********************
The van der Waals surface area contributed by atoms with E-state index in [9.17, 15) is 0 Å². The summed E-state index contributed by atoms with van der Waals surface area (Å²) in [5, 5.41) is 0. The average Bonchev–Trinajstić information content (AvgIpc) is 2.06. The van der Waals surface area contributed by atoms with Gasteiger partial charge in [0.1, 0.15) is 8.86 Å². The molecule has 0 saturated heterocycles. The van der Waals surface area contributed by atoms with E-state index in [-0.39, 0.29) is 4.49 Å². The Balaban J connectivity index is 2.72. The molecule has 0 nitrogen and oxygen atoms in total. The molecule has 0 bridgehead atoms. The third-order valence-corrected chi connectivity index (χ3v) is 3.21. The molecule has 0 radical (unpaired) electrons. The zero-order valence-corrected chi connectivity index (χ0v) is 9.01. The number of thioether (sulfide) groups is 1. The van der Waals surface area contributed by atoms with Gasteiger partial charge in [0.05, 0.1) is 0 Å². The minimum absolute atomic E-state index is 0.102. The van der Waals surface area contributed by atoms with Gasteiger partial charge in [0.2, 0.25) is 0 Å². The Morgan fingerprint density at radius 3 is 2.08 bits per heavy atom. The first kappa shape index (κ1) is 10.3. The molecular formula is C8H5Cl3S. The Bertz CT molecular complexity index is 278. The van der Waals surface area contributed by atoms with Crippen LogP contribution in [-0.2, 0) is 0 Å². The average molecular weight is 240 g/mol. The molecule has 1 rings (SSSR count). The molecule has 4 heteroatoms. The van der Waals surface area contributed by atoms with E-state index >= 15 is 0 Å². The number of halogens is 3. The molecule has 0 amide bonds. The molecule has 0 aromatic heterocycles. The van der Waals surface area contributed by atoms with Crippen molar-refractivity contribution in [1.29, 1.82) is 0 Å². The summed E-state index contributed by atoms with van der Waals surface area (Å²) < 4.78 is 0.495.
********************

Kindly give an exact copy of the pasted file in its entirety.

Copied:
The van der Waals surface area contributed by atoms with E-state index in [9.17, 15) is 0 Å². The summed E-state index contributed by atoms with van der Waals surface area (Å²) in [5, 5.41) is 0. The average Bonchev–Trinajstić information content (AvgIpc) is 2.06. The van der Waals surface area contributed by atoms with Gasteiger partial charge in [0.1, 0.15) is 8.86 Å². The molecule has 0 saturated heterocycles. The van der Waals surface area contributed by atoms with E-state index in [-0.39, 0.29) is 4.49 Å². The Balaban J connectivity index is 2.72. The molecule has 0 nitrogen and oxygen atoms in total. The molecule has 0 bridgehead atoms. The third-order valence-corrected chi connectivity index (χ3v) is 3.21. The molecule has 0 radical (unpaired) electrons. The zero-order valence-corrected chi connectivity index (χ0v) is 9.01. The number of thioether (sulfide) groups is 1. The van der Waals surface area contributed by atoms with Gasteiger partial charge in [0.05, 0.1) is 0 Å². The minimum absolute atomic E-state index is 0.102. The van der Waals surface area contributed by atoms with Gasteiger partial charge in [0.2, 0.25) is 0 Å². The Morgan fingerprint density at radius 3 is 2.08 bits per heavy atom. The first kappa shape index (κ1) is 10.3. The molecular formula is C8H5Cl3S. The Bertz CT molecular complexity index is 278. The van der Waals surface area contributed by atoms with Crippen LogP contribution in [-0.2, 0) is 0 Å². The average molecular weight is 240 g/mol. The molecule has 1 rings (SSSR count). The molecule has 4 heteroatoms. The van der Waals surface area contributed by atoms with E-state index >= 15 is 0 Å². The number of halogens is 3. The molecule has 0 amide bonds. The molecule has 0 aromatic heterocycles. The van der Waals surface area contributed by atoms with Crippen molar-refractivity contribution in [1.29, 1.82) is 0 Å². The summed E-state index contributed by atoms with van der Waals surface area (Å²) < 4.78 is 0.495.